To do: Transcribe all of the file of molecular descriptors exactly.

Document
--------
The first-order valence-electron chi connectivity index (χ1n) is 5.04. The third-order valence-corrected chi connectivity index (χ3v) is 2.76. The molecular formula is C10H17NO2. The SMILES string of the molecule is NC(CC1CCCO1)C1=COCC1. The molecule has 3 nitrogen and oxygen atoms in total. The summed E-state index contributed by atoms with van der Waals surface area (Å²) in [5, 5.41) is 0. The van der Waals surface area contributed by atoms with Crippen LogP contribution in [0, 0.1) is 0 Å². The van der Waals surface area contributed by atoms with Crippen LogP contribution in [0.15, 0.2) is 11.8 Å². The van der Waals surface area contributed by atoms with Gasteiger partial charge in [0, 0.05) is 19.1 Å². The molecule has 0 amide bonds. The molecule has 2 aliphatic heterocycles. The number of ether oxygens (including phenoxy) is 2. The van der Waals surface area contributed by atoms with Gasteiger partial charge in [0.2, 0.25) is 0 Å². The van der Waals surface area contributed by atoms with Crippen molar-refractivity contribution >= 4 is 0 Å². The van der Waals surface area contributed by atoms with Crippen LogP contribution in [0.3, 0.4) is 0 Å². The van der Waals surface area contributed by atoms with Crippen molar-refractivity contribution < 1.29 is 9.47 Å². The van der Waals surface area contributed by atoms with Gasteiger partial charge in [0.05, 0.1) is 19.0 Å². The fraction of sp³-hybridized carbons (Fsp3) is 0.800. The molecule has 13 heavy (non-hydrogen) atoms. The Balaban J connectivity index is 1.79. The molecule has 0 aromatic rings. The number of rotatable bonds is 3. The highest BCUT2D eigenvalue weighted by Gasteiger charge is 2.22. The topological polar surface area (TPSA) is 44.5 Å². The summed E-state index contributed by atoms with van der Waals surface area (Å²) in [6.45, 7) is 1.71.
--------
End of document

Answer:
The first-order valence-electron chi connectivity index (χ1n) is 5.04. The third-order valence-corrected chi connectivity index (χ3v) is 2.76. The molecular formula is C10H17NO2. The SMILES string of the molecule is NC(CC1CCCO1)C1=COCC1. The molecule has 3 nitrogen and oxygen atoms in total. The summed E-state index contributed by atoms with van der Waals surface area (Å²) in [5, 5.41) is 0. The van der Waals surface area contributed by atoms with Crippen LogP contribution in [0, 0.1) is 0 Å². The van der Waals surface area contributed by atoms with Crippen LogP contribution in [0.15, 0.2) is 11.8 Å². The van der Waals surface area contributed by atoms with Gasteiger partial charge in [0, 0.05) is 19.1 Å². The molecule has 0 amide bonds. The molecule has 2 aliphatic heterocycles. The number of ether oxygens (including phenoxy) is 2. The van der Waals surface area contributed by atoms with Gasteiger partial charge in [0.2, 0.25) is 0 Å². The van der Waals surface area contributed by atoms with Crippen molar-refractivity contribution >= 4 is 0 Å². The van der Waals surface area contributed by atoms with Crippen LogP contribution in [0.3, 0.4) is 0 Å². The van der Waals surface area contributed by atoms with Crippen molar-refractivity contribution < 1.29 is 9.47 Å². The van der Waals surface area contributed by atoms with Gasteiger partial charge in [0.05, 0.1) is 19.0 Å². The fraction of sp³-hybridized carbons (Fsp3) is 0.800. The molecule has 13 heavy (non-hydrogen) atoms. The Balaban J connectivity index is 1.79. The molecule has 0 aromatic rings. The number of rotatable bonds is 3. The highest BCUT2D eigenvalue weighted by Gasteiger charge is 2.22. The topological polar surface area (TPSA) is 44.5 Å². The summed E-state index contributed by atoms with van der Waals surface area (Å²) in [6.45, 7) is 1.71.